# Find the intersection of two lists in linq?

I have list of int A,B. i like to do the following step in linq

``````list<int> c = new List<int>();

for (int i = 0; i < a.count; i++)
{
for (int j = 0; j < b.count; j++)
{
if (a[i] == b[j])
{
}
}
}
``````

if its a and b is `object` , I need check particular properties like this manner and add list if it equals how can i do this in linq?

• This code will return duplicates in c if there are duplicates in a or b. eg a = {1,2,2,3} and b = {2,2,4,6} will give c = {2,2,2,2}. Is this what you want or are your lists unique anyway so its not important? I ask just because the obvious linq answer will give c={2,2} as that is the intersection of the lists. Feb 21, 2011 at 12:01
• @Femaref: really? Ah, ok. At least my point still stands. I'm still not great at linq stuff like this. :) Feb 21, 2011 at 15:44
• That's not confined to LINQ. This might be a good read for you. Feb 21, 2011 at 16:19
• The title is misleading. For anyone who found this page and actually want to compare two enumerables for equality Linq has a method called SequenceEqual. Feb 21, 2016 at 20:07

You could use the `Intersect` method:

``````var c = a.Intersect(b);
``````

This return all values both in a and b. However, position of the item in the list isn't taken into account.

• To save a google for others who come across this, the opposite LINQ method is 'Except'. Jul 23, 2012 at 21:48
• OP's code doesn't take position into account either so that is not an issue - however OP's code does something quite unusual that `Intersect` does not: for each distinct element e that exists in both `a` and `b`, e is added to `c` n times, where n = [the number of times e occurs in `a`] * [the number of times e occurs in `b`]. This is not an intersect at all, but maybe OP intended to make an intersect and just implemented it wrong? Feb 21, 2016 at 20:27

You can use Intersect:

``````var a = new List<int>();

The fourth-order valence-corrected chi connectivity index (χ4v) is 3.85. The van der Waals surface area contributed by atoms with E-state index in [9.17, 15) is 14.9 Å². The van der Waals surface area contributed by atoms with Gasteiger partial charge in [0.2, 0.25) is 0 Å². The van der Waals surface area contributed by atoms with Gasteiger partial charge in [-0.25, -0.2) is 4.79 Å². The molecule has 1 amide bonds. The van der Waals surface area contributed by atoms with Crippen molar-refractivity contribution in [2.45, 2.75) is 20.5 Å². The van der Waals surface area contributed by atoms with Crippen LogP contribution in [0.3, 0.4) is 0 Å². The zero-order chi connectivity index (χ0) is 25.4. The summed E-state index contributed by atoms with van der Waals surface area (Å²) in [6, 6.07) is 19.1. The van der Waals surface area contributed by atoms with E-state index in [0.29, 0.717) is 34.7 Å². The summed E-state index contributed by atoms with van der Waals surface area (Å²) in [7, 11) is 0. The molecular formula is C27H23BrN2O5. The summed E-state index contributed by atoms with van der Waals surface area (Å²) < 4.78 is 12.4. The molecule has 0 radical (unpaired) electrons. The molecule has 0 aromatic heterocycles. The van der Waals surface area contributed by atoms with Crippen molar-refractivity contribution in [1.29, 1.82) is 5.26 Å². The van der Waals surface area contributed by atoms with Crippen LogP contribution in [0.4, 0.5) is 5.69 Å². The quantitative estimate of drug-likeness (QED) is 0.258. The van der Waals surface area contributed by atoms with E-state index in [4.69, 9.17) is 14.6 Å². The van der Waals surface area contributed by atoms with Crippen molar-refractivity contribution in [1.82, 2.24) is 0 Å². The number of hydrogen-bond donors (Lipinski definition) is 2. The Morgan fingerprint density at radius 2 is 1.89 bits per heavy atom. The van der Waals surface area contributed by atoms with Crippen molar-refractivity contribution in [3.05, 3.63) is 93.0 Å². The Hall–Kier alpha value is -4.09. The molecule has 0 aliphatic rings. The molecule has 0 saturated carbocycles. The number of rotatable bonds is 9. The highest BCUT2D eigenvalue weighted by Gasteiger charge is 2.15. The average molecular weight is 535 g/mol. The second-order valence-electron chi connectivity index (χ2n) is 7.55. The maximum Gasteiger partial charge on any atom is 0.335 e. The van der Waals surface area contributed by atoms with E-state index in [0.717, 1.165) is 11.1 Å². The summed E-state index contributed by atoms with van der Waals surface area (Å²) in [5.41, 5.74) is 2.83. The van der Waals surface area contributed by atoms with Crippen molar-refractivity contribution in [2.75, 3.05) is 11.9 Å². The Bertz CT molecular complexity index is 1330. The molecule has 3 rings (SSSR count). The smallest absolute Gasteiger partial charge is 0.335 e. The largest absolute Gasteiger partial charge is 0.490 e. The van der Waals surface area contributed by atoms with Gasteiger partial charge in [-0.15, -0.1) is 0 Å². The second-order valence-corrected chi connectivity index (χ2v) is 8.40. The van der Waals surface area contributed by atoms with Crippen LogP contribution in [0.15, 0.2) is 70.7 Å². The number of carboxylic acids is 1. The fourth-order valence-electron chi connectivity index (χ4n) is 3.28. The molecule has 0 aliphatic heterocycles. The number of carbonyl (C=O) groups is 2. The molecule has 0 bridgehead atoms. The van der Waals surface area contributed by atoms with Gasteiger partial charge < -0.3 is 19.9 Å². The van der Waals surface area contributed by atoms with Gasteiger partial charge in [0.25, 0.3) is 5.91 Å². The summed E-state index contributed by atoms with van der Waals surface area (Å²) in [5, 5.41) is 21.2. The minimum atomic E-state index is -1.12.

var b = new List<int>();

var c = a.Intersect(b);
``````
• Is it possible to set condition in the intersection? Nov 16, 2017 at 14:23
• Yes, there's an override that takes a second parameter, which you can use to compare the lists based on specific properties rather than the default property comparison operator. msdn.microsoft.com/en-us/library/bb355408(v=vs.110).aspx Mar 9, 2018 at 19:15

Produce a list `c` containing all elements that are present in both lists `a` and `b`:

``````List<int> c = a.Intersect(b).ToList();
``````

The LINQ equivalent of your code is:

``````var c = from i in Enumerable.Range(0, a.Count)
from j in Enumerable.Range(0, b.Count)
where a[i] == b[j]
select a[i];

var cList = c.ToList();
``````

But it's much nicer to do:

``````var c = from aItem in a
join bItem in b on aItem equals bItem
select aItem;

var cList = c.ToList();
``````

But this doesn't filter duplicates. To filter duplicates completely, you can do:

``````var cList = a.Intersect(b).ToList();
``````

If you want duplicates to show up as many times as they do in `b`, for example:

``````var aSet = new HashSet<int>(a);
var cList = b.Where(aSet.Contains)
.ToList();
``````

This is my version of intersection:

``````var a = new List<int>();
var b = new List<int>();

// intersection
var c = a.Where(x => b.Any(y => x == y)).ToList();
``````

As Chris mentions in his comment on the original question, the sample code provided will return duplicates in list c (see his comment for details). Intersect will only return distinct values. To duplicate the behavior of the original sample code, try this:

``````var c = (from value in a
where b.Contains(a)
select a);
``````
• Is that even going to be the same? That won't return the value in a twice if it is in b twice will it? Feb 21, 2011 at 12:12
• Hmmm...not sure, and good point. I'll need to experiment with that to find out. Aug 16, 2012 at 12:13